Neanderthals. Forehead-sloping, knuckle-dragging, grunt-expelling Neanderthals. We were taught in school that they died out 25,000 years ago (Women know that Neanderthals are still with us today, but that is a blog for another time).
Let's talk instead about Historical Romance Neanderthals. Their brows may be elegant rather than protruding, their hands holding a quizzing glass rather than scraping the ground, they may be able to form multi-syllabic words, but we are not fooled. Underneath the pristine evening clothes lies the soul of a caveman. They are inherently self-centered, they speak before thinking, and their manners are atrocious, if they have any at all. They just don't care what others think of them.
And yet . . . some of my favorite books have Neanderthal heroes. These Neanderthals are favorites because they do something early on in the romance that just charms the socks off of me. Something that makes me go, “awww… isn't that cute?” Though in real life I would run far, far away from these men, in a romance that small sign of vulnerability keeps me hanging around to see how our heroine will make him fit for civilized company.
Take Stuart Aysgarth, Viscount Villiars in Judith Ivory's Untie My Heart. He has such a strong presence and personality that he bowls over all who stand in his way with just a look. Widow Emma Hotchkiss is not one willing to be ignored by Stuart. There are some major clashes early on and Stuart winds up tying Emma to a chair. One thing leads to another and they have sex. With Emma tied to the chair.
It's an amazing scene and yes, Emma is a willing participant but, afterwards, their reactions to the event are diametrically opposed. Emma is horrified that she was capable of enjoying such a naughty act, while Stuart is insufferably pleased. As the plot moves on, The Act is a topic that Stuart brings up more than once, which always sets off Emma. She is embarrassed, but,
He'd be happy to tell every man there how he did it. He was damned amazed that he'd managed it on a chair. He half wanted to grab strangers by their shirtfronts on the street and tell them, You wouldn't believe what happened to me. And with such a fine woman, too.
Yes, it's a Neanderthal move, but he's so giddy and proud of himself for managing such a feat that I can't help but smile. I don't believe there's a greater Neanderthal in romance than Dain, in Loretta Chase's Lord of Scoundrels. He's crude. He's crass. Emotionally, he's stuck at five years old. Everything about him fairly screams, “Danger, Will Robinson!” What keeps me from loathing Dain is his sense of humor. In the first chapter, he tells the heroine's dimwitted brother, “I believe I've remarked before, Trent, that you might experience less aggravation if you did not upset the balance of your delicate constitution by attempting to count . . . I particularly recommend that you resist the temptation to count if you are contemplating a gift for your chere amie. Women deal in a higher mathematical realm than men, especially when it comes to gifts.” A man who can make me laugh can have anything from me. Well, he can at least get me to continue reading his story.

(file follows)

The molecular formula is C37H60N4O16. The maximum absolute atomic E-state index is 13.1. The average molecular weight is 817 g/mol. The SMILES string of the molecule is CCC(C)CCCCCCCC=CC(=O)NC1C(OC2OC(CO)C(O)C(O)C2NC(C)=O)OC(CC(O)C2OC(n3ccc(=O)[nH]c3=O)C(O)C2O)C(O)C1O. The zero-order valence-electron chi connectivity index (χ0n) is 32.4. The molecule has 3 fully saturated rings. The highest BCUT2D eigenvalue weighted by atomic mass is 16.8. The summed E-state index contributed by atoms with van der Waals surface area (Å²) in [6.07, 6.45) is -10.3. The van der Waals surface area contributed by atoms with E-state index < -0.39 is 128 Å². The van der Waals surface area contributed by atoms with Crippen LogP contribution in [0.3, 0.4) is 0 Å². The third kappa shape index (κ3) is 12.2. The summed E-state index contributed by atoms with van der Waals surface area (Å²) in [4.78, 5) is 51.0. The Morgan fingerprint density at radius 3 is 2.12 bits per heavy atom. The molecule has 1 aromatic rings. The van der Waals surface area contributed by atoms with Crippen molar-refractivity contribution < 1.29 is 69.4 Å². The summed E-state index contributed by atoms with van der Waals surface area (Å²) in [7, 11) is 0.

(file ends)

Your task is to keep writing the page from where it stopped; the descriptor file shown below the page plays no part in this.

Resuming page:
Derek Craven, of Lisa Kleypas's Dreaming of You was literally born in the gutter, but now owns an infamous gaming hell and is one of the richest men in England. He dresses well, he has taught himself to speak without his native Cockney accent, but civilization is merely a thin veneer barely hiding his more primitive self. All around him know it and give him a wide berth, even as they kowtow to him in fear. And yet, his iron control slips around Sarah.
In times of emotional distress—usually brought on by Sarah—Craven's hard won mastery over language falters, and he lapses into Cockney. He pushes Sarah away, knowing that she is far too good for him, even as he steals her spare pair of eyeglasses and keeps them in his waistcoat pocket, next to his heart. I defy even the most hardhearted of us not keep from uttering a sigh.
And this is why these Neanderthals fascinate us, even when we know better. It's the glimpses of vulnerability, the chinks in their hairy armor, the surprising allure and charisma they can show that make us love them. I still don't want to be hit over the head with a club and dragged off to his cave, but, I am willing to be won over with genuine charm. Maybe a little dragging . . .
Cheryl Sneed reviews for Rakehell.com.